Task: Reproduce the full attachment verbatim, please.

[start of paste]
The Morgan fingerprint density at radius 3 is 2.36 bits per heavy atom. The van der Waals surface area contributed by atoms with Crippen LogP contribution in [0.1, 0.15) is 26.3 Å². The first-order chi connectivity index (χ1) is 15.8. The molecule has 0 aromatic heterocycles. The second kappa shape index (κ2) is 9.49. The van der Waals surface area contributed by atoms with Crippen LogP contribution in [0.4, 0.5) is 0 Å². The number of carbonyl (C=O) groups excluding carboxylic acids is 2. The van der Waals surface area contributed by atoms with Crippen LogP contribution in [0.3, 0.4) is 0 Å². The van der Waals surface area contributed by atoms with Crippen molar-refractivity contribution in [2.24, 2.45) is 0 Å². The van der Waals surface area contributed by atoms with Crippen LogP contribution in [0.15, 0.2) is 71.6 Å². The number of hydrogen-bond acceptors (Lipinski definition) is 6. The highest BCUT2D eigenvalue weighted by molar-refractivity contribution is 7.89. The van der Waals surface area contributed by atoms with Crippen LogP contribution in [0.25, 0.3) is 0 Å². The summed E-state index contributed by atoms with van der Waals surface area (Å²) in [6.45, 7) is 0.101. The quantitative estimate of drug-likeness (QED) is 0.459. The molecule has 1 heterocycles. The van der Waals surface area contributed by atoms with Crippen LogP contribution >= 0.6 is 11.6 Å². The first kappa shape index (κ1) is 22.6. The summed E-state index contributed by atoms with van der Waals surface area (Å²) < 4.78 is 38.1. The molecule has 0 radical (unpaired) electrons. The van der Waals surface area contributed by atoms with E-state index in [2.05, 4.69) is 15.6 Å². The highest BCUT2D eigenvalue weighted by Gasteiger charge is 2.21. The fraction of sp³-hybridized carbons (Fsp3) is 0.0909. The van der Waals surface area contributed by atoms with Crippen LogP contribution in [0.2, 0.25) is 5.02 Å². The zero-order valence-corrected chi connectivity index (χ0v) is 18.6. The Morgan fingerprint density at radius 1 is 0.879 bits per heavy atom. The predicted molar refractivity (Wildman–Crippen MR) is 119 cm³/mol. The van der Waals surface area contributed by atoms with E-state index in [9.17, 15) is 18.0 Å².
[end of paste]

The Morgan fingerprint density at radius 3 is 2.36 bits per heavy atom. The van der Waals surface area contributed by atoms with Crippen LogP contribution in [0.1, 0.15) is 26.3 Å². The first-order chi connectivity index (χ1) is 15.8. The molecule has 0 aromatic heterocycles. The second kappa shape index (κ2) is 9.49. The van der Waals surface area contributed by atoms with Crippen LogP contribution in [0.4, 0.5) is 0 Å². The number of carbonyl (C=O) groups excluding carboxylic acids is 2. The van der Waals surface area contributed by atoms with Crippen LogP contribution in [0.3, 0.4) is 0 Å². The van der Waals surface area contributed by atoms with Crippen molar-refractivity contribution in [2.24, 2.45) is 0 Å². The van der Waals surface area contributed by atoms with Crippen LogP contribution in [0.15, 0.2) is 71.6 Å². The number of hydrogen-bond acceptors (Lipinski definition) is 6. The highest BCUT2D eigenvalue weighted by molar-refractivity contribution is 7.89. The van der Waals surface area contributed by atoms with Crippen LogP contribution in [0.25, 0.3) is 0 Å². The summed E-state index contributed by atoms with van der Waals surface area (Å²) in [6.45, 7) is 0.101. The quantitative estimate of drug-likeness (QED) is 0.459. The molecule has 1 heterocycles. The van der Waals surface area contributed by atoms with Crippen LogP contribution >= 0.6 is 11.6 Å². The first kappa shape index (κ1) is 22.6. The summed E-state index contributed by atoms with van der Waals surface area (Å²) < 4.78 is 38.1. The molecule has 0 radical (unpaired) electrons. The van der Waals surface area contributed by atoms with E-state index in [2.05, 4.69) is 15.6 Å². The highest BCUT2D eigenvalue weighted by Gasteiger charge is 2.21. The fraction of sp³-hybridized carbons (Fsp3) is 0.0909. The van der Waals surface area contributed by atoms with Crippen LogP contribution in [0.2, 0.25) is 5.02 Å². The zero-order valence-corrected chi connectivity index (χ0v) is 18.6. The Morgan fingerprint density at radius 1 is 0.879 bits per heavy atom. The predicted molar refractivity (Wildman–Crippen MR) is 119 cm³/mol. The van der Waals surface area contributed by atoms with E-state index in [9.17, 15) is 18.0 Å².